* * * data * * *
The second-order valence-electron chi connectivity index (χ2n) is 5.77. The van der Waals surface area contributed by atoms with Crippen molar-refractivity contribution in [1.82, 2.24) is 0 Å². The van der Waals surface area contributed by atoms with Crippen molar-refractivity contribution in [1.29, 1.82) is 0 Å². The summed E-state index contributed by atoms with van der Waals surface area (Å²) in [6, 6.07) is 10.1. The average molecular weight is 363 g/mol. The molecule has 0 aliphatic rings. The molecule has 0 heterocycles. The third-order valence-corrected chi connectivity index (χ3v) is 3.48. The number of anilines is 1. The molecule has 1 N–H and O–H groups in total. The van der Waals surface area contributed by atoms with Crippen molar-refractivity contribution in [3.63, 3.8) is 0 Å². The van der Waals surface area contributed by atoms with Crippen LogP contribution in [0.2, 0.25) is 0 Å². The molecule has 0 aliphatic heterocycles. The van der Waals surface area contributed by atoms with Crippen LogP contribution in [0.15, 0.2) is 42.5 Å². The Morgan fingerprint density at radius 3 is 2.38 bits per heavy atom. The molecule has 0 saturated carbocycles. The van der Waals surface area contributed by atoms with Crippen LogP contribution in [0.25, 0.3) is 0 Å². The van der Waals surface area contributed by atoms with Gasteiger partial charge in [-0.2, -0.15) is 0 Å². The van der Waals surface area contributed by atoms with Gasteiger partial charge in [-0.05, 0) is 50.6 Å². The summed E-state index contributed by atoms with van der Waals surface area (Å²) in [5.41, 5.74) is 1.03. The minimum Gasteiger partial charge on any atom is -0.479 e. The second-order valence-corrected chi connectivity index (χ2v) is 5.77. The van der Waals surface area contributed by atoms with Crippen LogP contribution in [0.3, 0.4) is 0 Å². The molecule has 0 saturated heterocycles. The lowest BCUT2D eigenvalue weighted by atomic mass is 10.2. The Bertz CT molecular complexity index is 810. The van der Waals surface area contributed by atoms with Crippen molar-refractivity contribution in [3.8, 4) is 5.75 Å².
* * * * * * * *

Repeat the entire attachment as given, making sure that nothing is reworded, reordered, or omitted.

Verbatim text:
The second-order valence-electron chi connectivity index (χ2n) is 5.77. The van der Waals surface area contributed by atoms with Crippen molar-refractivity contribution in [1.82, 2.24) is 0 Å². The van der Waals surface area contributed by atoms with Crippen molar-refractivity contribution in [1.29, 1.82) is 0 Å². The summed E-state index contributed by atoms with van der Waals surface area (Å²) in [6, 6.07) is 10.1. The average molecular weight is 363 g/mol. The molecule has 0 aliphatic rings. The molecule has 0 heterocycles. The third-order valence-corrected chi connectivity index (χ3v) is 3.48. The number of anilines is 1. The molecule has 1 N–H and O–H groups in total. The van der Waals surface area contributed by atoms with Crippen molar-refractivity contribution in [3.63, 3.8) is 0 Å². The van der Waals surface area contributed by atoms with Crippen LogP contribution in [0.2, 0.25) is 0 Å². The molecule has 0 aliphatic heterocycles. The van der Waals surface area contributed by atoms with Crippen LogP contribution in [0.15, 0.2) is 42.5 Å². The Morgan fingerprint density at radius 3 is 2.38 bits per heavy atom. The molecule has 0 saturated carbocycles. The van der Waals surface area contributed by atoms with Crippen LogP contribution in [0.25, 0.3) is 0 Å². The van der Waals surface area contributed by atoms with Gasteiger partial charge in [-0.2, -0.15) is 0 Å². The van der Waals surface area contributed by atoms with Gasteiger partial charge in [-0.05, 0) is 50.6 Å². The summed E-state index contributed by atoms with van der Waals surface area (Å²) in [5.41, 5.74) is 1.03. The minimum Gasteiger partial charge on any atom is -0.479 e. The second-order valence-corrected chi connectivity index (χ2v) is 5.77. The van der Waals surface area contributed by atoms with Crippen LogP contribution in [0.3, 0.4) is 0 Å². The molecule has 0 saturated heterocycles. The lowest BCUT2D eigenvalue weighted by atomic mass is 10.2. The Bertz CT molecular complexity index is 810. The van der Waals surface area contributed by atoms with Crippen molar-refractivity contribution in [3.8, 4) is 5.75 Å².